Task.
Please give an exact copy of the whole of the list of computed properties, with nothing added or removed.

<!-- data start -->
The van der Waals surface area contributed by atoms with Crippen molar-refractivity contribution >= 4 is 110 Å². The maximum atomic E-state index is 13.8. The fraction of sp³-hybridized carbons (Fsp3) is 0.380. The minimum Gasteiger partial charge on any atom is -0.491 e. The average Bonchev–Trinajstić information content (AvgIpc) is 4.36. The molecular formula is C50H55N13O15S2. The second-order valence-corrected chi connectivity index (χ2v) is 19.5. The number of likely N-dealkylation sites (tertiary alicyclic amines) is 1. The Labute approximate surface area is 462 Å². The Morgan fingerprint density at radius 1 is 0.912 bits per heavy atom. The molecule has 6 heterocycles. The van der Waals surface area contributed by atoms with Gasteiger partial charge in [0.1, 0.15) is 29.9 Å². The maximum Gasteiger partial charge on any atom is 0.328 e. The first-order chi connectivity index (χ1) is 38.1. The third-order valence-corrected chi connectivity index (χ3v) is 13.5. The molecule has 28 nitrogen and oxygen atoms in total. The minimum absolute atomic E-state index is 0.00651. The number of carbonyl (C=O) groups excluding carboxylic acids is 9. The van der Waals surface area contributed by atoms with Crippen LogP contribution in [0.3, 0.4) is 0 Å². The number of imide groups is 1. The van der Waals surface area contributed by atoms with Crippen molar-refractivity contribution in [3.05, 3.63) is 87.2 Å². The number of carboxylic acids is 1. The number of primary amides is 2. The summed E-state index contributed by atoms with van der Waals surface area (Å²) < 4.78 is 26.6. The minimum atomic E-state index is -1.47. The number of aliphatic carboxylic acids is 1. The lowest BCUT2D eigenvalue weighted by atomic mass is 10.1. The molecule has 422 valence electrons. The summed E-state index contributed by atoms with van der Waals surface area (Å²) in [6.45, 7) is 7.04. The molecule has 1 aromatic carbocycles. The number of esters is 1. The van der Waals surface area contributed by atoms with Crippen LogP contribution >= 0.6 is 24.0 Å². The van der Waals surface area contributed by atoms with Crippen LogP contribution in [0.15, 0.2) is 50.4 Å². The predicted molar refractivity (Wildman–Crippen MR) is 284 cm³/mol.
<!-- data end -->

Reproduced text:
The van der Waals surface area contributed by atoms with Crippen molar-refractivity contribution >= 4 is 110 Å². The maximum atomic E-state index is 13.8. The fraction of sp³-hybridized carbons (Fsp3) is 0.380. The minimum Gasteiger partial charge on any atom is -0.491 e. The average Bonchev–Trinajstić information content (AvgIpc) is 4.36. The molecular formula is C50H55N13O15S2. The second-order valence-corrected chi connectivity index (χ2v) is 19.5. The number of likely N-dealkylation sites (tertiary alicyclic amines) is 1. The Labute approximate surface area is 462 Å². The Morgan fingerprint density at radius 1 is 0.912 bits per heavy atom. The molecule has 6 heterocycles. The van der Waals surface area contributed by atoms with Gasteiger partial charge in [0.1, 0.15) is 29.9 Å². The maximum Gasteiger partial charge on any atom is 0.328 e. The first-order chi connectivity index (χ1) is 38.1. The third-order valence-corrected chi connectivity index (χ3v) is 13.5. The molecule has 28 nitrogen and oxygen atoms in total. The minimum absolute atomic E-state index is 0.00651. The number of carbonyl (C=O) groups excluding carboxylic acids is 9. The van der Waals surface area contributed by atoms with Crippen LogP contribution in [0.3, 0.4) is 0 Å². The number of imide groups is 1. The van der Waals surface area contributed by atoms with Crippen molar-refractivity contribution in [3.05, 3.63) is 87.2 Å². The number of carboxylic acids is 1. The number of primary amides is 2. The summed E-state index contributed by atoms with van der Waals surface area (Å²) < 4.78 is 26.6. The minimum atomic E-state index is -1.47. The number of aliphatic carboxylic acids is 1. The lowest BCUT2D eigenvalue weighted by atomic mass is 10.1. The molecule has 422 valence electrons. The summed E-state index contributed by atoms with van der Waals surface area (Å²) in [6.45, 7) is 7.04. The molecule has 1 aromatic carbocycles. The number of esters is 1. The van der Waals surface area contributed by atoms with Crippen LogP contribution >= 0.6 is 24.0 Å². The van der Waals surface area contributed by atoms with Crippen LogP contribution in [0.15, 0.2) is 50.4 Å². The predicted molar refractivity (Wildman–Crippen MR) is 284 cm³/mol.